IBM and Microsoft both pleasantly surprised shareholders Monday with sales and profit figures for the recent quarter that came in much better than expected.
IBM's year on year profit rose 17 per cent to $1.69 million from $1.45 billion for its second quarter. Its revenue was up 16 per cent to $21.91 billion from $18.82 billion. Both figures beat even the most optimistic estimates from Wall Street analysts.
Microsoft's profit climbed 62 per cent to $2.20 billion, compared to $1.36 billion last year for its fourth quarter. Turnover climbed 39 per cent to $5.76 billion from $4.15 billion last year. The profit figure was more than 10 per cent better than analysts predicted but the company has a history of guiding estimates lower.
An upturn in sales across the board drove IBM's improved performance. Sales of computer hardware rose 22 per cent to $9.4 billion, services sales including maintenance surged 15 per cent to $8 billion and software sales grew nine per cent to $3.1 billion.
On the hardware front IBM said sales in its AS/400 business computers declined but its other business in that sector - System 390, RS/6000 and PCs - all showed year over year improvement.
The company pointed out that software sales were particularly strong, driven mostly by the database, transaction processing and Tivoli products.
With services, IBM said it signed $9.5 billion in services contracts in the quarter and ended the three months with a services contract backlog of $55.2 billion.
Geographically IBM showed growth around the world. Sales in the Americas rose 16 per cent to $10 billion; in Europe, the Middle East and Africa 14 per cent to $6.4 billion, in Asia-Pacific 19 per cent to $3.6 billion.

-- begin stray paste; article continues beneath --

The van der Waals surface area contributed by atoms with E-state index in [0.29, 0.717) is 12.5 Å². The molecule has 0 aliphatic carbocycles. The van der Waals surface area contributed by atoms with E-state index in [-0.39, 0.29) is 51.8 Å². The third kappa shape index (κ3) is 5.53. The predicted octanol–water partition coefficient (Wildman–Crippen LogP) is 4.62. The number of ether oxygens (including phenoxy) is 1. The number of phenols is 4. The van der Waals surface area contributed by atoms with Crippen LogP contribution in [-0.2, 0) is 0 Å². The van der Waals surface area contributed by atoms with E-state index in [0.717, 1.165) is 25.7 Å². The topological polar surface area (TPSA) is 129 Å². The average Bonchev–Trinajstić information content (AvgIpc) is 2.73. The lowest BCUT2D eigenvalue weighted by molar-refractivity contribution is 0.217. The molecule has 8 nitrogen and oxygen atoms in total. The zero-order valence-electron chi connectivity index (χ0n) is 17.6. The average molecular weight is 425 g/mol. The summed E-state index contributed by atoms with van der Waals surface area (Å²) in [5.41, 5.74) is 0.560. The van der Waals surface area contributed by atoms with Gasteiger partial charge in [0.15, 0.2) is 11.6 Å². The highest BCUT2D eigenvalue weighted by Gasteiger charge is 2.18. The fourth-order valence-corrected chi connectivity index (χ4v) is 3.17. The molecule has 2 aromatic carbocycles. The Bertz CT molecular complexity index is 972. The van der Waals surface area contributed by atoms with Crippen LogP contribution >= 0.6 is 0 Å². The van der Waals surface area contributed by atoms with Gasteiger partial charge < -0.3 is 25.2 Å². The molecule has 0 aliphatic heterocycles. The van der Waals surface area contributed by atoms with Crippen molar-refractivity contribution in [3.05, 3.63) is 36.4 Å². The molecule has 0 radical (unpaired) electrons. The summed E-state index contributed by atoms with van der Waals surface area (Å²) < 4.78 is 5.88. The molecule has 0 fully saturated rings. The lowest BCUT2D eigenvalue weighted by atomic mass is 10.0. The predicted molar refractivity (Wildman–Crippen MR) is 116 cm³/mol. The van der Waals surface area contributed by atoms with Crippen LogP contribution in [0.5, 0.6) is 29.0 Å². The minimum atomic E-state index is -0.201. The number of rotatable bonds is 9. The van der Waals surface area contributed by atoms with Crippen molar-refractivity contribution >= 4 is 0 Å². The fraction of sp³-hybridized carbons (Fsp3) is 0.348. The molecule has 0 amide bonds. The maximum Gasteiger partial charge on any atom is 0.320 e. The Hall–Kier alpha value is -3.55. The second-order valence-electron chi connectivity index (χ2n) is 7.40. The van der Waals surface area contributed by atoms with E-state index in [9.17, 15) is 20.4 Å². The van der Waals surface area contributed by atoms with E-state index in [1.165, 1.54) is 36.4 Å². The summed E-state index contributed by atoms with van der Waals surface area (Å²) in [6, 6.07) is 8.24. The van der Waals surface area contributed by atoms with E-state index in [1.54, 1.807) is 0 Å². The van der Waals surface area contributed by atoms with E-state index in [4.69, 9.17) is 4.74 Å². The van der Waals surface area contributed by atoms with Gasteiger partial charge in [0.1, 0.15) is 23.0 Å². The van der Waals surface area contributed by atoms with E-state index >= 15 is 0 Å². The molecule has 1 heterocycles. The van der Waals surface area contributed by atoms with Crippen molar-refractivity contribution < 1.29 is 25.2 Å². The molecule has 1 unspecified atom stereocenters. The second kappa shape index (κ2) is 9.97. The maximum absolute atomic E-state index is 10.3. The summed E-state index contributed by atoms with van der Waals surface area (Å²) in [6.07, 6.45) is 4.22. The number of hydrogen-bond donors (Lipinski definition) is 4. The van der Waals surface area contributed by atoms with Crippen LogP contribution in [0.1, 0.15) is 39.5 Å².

For Microsoft, the arrival of Office 2000 and the increasing popularity of Windows NT, were among the key drivers behind its growth spurt.
Microsoft did not break out detailed sales figures for Office 2000 but its productivity software sector showed operating revenue of $2.93 billion, up almost 48 per cent from last year's $2 billion.
The company said NT is now installed on 37 million computers, which is more than twice as many machines as a year ago. Microsoft said NT was being pre-installed on nearly one in three PCs shipped.
Geographically Microsoft too showed growth across its three regions for the quarter: South Pacific and Americas rose 48 per cent from $1.59 billion to nearly $2.36 billion; Europe, Middle East and Africa was up 33 per cent from $899 million to $1.20 billion; and Asia up 53 per cent from $372 million to $570 million.
The company also posted its full 1999 figures. It had sales of $19.75 billion for the fiscal year ended June 30, 1999, a 29 per cent increase over the $15.26 billion reported last year. Net income totalled $7.79 billion versus $4.49 billion in 1998, a staggering rise of 73 per cent.
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